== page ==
Even though he's coming from a small school, don't count out Louisiana Tech's Vernon Butler, who is considered a first-round talent in this week's NFL Draft.
Vernon Butler is a name that not many have heard, however, it is one that people will soon become very familiar with.
"It's not about what's on your helmet or your jersey, it's about what's in your heart," Butler said. "No matter where you went to school, you can still be the top player."
Butler played four seasons at Conference USA's Louisiana Tech, where he proved to be one of the best all-around defensive linemen available in the 2016 NFL Draft.
A three-sport athlete in high school, Butler's athleticism is obvious. His long arms and strong hands allow him to blow past offensive linemen, gathering 170 tackles in 49 games played for the Bulldogs.
While his sack count left something to be desired, five sacks in four seasons at Louisiana Tech, many scouts are willing to look past that number and see the potential in his large frame.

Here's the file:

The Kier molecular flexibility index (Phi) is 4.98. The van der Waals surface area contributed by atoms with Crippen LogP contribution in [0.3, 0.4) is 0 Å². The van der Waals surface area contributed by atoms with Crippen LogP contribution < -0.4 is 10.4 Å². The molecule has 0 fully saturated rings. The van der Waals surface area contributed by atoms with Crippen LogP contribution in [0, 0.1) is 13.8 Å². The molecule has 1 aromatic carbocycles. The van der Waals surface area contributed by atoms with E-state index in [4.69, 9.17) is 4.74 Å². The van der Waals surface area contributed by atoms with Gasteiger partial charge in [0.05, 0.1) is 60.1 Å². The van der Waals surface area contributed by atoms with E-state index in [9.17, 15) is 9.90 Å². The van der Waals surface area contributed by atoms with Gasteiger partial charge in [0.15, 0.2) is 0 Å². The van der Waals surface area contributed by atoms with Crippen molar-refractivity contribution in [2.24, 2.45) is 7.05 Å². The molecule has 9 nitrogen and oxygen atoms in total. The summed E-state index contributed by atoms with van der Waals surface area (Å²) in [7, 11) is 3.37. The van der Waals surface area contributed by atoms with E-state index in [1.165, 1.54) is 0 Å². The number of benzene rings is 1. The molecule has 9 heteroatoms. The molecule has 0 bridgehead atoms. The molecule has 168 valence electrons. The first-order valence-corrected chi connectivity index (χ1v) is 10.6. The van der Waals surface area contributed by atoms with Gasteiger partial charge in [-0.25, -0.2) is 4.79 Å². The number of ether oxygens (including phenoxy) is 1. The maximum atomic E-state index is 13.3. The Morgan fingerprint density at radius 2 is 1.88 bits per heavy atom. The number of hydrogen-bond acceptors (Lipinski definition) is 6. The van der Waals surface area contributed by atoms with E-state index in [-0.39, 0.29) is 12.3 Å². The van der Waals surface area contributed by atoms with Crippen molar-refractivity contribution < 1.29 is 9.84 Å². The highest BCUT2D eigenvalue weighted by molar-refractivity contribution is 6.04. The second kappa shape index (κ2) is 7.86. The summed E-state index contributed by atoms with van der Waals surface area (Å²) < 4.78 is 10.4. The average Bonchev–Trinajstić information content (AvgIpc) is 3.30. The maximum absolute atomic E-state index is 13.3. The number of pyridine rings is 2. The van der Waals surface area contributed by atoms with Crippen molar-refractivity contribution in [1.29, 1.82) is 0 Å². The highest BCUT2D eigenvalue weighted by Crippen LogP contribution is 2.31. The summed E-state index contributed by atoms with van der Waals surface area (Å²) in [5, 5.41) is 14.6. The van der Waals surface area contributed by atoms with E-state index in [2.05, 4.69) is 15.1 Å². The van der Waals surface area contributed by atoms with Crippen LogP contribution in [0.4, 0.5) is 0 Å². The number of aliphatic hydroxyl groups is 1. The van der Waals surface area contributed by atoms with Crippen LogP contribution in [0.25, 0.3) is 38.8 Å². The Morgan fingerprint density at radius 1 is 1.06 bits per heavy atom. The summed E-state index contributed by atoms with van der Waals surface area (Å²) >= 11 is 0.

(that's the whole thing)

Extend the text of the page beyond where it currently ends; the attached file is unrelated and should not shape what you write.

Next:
Butler weighs in at the NFL Combine at 323 pounds at 6-foot-4, and you can't coach size, so his lack of production is not all that worrisome.
The interior defensive lineman was named First Team All-Conference USA and First Team All-Louisiana at the conclusion of his senior season after leading LA Tech's defense. The Bulldogs allowed an average of 119.3 yards of rushing offense per game, ranking 13th nationally and first in Conference USA.
Unfortunately for Butler, the 2016 NFL Draft is full of talent at defensive tackle, with many players coming from major programs. Louisiana Tech's head coach Skip Holtz believes that Butler has both the talent and skillset needed to be just as successful at the next level.
"I think he's got a first-round draft grade by a lot of the people that I talk to," Holtz said. "Now there may be 50 guys that have a first-round draft grade so obviously they all can't go in the first round."
Butler's performance at the Senior Bowl certainly helped his draft stock, but it also helped his confidence. Players coming from FCS teams often don't get as much exposure or play against the same type of talent as FBS teams.
"It shows you how good these defensive tackles are that are coming," Butler said. "The guys in the bigger conferences, for me to be able to play with them, it's a blessing."
After being disappointed with himself at the NFL Combine, Butler was able to rebound at his pro-day. He improved his 40 yard dash, vertical and broad jumps, further increasing his draft stock.